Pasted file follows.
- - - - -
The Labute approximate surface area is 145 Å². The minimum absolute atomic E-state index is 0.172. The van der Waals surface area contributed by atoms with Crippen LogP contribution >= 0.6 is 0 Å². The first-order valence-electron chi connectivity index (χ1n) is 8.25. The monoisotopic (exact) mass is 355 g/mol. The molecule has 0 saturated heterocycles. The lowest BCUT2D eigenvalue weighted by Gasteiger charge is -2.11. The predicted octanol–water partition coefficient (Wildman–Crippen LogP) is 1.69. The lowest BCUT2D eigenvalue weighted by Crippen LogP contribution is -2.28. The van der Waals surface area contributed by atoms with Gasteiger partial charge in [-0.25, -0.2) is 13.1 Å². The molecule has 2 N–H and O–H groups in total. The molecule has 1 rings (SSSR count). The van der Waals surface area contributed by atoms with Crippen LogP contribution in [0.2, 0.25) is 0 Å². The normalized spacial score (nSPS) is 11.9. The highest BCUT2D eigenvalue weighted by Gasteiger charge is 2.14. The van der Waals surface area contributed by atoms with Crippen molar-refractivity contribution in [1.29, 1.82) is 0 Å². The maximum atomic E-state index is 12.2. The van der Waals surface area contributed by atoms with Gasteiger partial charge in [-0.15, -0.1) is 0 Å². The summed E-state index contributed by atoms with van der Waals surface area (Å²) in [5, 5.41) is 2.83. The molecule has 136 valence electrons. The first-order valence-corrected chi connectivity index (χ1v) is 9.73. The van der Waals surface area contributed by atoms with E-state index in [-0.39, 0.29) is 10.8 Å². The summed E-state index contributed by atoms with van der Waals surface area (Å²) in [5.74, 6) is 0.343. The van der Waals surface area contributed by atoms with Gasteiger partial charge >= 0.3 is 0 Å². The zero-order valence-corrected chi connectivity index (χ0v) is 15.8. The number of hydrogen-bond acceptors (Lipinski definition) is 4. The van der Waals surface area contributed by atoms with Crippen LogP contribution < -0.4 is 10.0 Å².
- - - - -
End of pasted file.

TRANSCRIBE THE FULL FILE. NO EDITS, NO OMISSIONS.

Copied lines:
The Labute approximate surface area is 145 Å². The minimum absolute atomic E-state index is 0.172. The van der Waals surface area contributed by atoms with Crippen LogP contribution >= 0.6 is 0 Å². The first-order valence-electron chi connectivity index (χ1n) is 8.25. The monoisotopic (exact) mass is 355 g/mol. The molecule has 0 saturated heterocycles. The lowest BCUT2D eigenvalue weighted by Gasteiger charge is -2.11. The predicted octanol–water partition coefficient (Wildman–Crippen LogP) is 1.69. The lowest BCUT2D eigenvalue weighted by Crippen LogP contribution is -2.28. The van der Waals surface area contributed by atoms with Gasteiger partial charge in [-0.25, -0.2) is 13.1 Å². The molecule has 2 N–H and O–H groups in total. The molecule has 1 rings (SSSR count). The van der Waals surface area contributed by atoms with Crippen LogP contribution in [0.2, 0.25) is 0 Å². The normalized spacial score (nSPS) is 11.9. The highest BCUT2D eigenvalue weighted by Gasteiger charge is 2.14. The van der Waals surface area contributed by atoms with Crippen molar-refractivity contribution in [1.29, 1.82) is 0 Å². The maximum atomic E-state index is 12.2. The van der Waals surface area contributed by atoms with Gasteiger partial charge in [-0.15, -0.1) is 0 Å². The summed E-state index contributed by atoms with van der Waals surface area (Å²) in [5, 5.41) is 2.83. The molecule has 136 valence electrons. The first-order valence-corrected chi connectivity index (χ1v) is 9.73. The van der Waals surface area contributed by atoms with E-state index in [-0.39, 0.29) is 10.8 Å². The summed E-state index contributed by atoms with van der Waals surface area (Å²) in [5.74, 6) is 0.343. The van der Waals surface area contributed by atoms with Gasteiger partial charge >= 0.3 is 0 Å². The zero-order valence-corrected chi connectivity index (χ0v) is 15.8. The number of hydrogen-bond acceptors (Lipinski definition) is 4. The van der Waals surface area contributed by atoms with Crippen LogP contribution < -0.4 is 10.0 Å².